The lights continue to shine in the country as the government has
released an even brighter picture of the economy than expected by us. All along
this year we have maintained that despite the falling trend and volatility in
the IIP, growth will be around 8.6% this year and rise to 9% next year. With
the release of the Q2 numbers and revised numbers of the past two years, we now
expect that this trend may materialise sooner. The signals are strong. They are
from many different sources. And they are across a large set of sectors and
However one of the main indicators to keep an eye on is inflation,
all indices show a decline from peaks seen earlier. In the coming months, the
decline is not going to be rapid as pricing pressures continue to persist from
multiple sources. As we know, with a bumper harvest, higher MSPs, higher
minimum wages etc. purchasing power has been given a boost helping to meet
consumption aspirations across the country. Especially in the food segment,
from oil seeds to milk, supply is outstripped by the demand.
The agriculture sector will show a massive rise in output and
growth this year. On the one hand this will dampen inflationary tendencies and
on the other will boost rural demand. As for the industrial sector, the six
core industries that were on the back foot for the past six months finally
showed a growth upsurge in October, with cement and steel production leading
the pack. This points to strong demand coming in from the construction sector,
and despite the shocks to the system from higher loan rates, scams being
unearthed in realty and so on, this is one sector where again demand is far
ahead of supply and real estate and infrastructure projects will push growth up
in the quarter ahead.
At the same time manufacturing activity in other sectors is also
picking up despite higher cost of credit, due to a good festival season and
expectations of surge in rural and small town demand. This is also reflected in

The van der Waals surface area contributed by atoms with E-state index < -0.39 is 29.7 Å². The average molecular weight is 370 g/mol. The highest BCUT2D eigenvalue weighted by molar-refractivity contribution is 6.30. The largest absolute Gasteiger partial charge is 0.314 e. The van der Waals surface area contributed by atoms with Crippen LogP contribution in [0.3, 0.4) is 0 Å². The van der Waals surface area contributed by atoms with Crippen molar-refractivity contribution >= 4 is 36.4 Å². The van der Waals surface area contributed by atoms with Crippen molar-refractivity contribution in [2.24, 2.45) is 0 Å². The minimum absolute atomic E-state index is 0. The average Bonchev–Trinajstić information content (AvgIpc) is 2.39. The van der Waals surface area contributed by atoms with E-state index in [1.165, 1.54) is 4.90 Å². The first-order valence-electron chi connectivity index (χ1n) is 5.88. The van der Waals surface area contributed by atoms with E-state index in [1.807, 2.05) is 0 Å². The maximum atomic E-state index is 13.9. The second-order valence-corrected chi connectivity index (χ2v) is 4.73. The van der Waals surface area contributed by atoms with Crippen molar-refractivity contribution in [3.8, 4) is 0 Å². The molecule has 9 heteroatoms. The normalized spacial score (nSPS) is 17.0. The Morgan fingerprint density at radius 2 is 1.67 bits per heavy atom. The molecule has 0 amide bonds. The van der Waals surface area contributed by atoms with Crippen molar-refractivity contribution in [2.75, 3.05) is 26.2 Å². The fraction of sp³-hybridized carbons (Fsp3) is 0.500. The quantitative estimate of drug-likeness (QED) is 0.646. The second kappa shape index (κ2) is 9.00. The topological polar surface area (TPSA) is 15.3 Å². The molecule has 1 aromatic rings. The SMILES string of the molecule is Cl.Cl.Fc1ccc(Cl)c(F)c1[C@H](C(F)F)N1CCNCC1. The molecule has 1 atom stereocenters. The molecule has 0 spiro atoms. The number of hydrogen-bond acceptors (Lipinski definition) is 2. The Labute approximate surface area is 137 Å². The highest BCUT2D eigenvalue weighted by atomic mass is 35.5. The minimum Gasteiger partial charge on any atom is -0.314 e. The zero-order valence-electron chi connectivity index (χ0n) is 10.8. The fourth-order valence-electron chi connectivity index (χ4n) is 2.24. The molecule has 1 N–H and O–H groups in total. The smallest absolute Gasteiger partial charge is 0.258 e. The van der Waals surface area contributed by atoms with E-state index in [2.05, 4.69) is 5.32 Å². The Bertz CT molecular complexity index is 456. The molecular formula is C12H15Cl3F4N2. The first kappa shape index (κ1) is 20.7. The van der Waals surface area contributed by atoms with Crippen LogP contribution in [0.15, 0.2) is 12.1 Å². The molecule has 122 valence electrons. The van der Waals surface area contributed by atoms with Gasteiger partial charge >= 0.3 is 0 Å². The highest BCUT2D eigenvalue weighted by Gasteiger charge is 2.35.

the HSBC-Markit PMI index which reflects the uptick in November in
manufacturing activity, with the fastest expansion in new orders coming in not
only from domestic but also international demand. Over and above that the
backlog of outstanding orders is also finally expected to be met with rising
production. We find that capacity constraints however remain and they will
exert strong upward pressures on pricing in the manufacturing sector.
The service sector indicators in the CSO growth release for Q2 show
a fall over Q1, however there is robust activity still expected in all segments
? railways, air freight and passengers, cargo by shipping, telecom and so on.
As before, the underlying growth in purchasing power will propel growth across
the board. We expect the service sector to take India into the double-digit
trajectory over this decade. Manufacturing and agriculture will be constrained,
unless there is sufficient reform that raises productivity in both sectors. We
see little sign of change on that front, at least in the near future.
So the only fly in the ointment remains that of inflationary
pressures and with the government taking on additional spending, over and above
the budget, this is set to be an even more serious concern in the year ahead.
With so many welfare programmes being put in place, India can well become a
bigger welfare state than the Scandinavian countries, with a large population
that needs to be fed and housed and whose basic health and education
requirements need to be met. These are legitimate responsibilities of the
government, but is the only way of meeting these responsibilities through
higher inflation, or are there better solutions?
We go back to the same uncontrolled animal, inflation. It should
not be taken lightly, at the current levels it is still somewhat under control,
but it can get out of hand very easily. The government would do well to insure
India against food and energy price movements internationally at least. That is
the least it can do and it would be good to see some proactive actions on these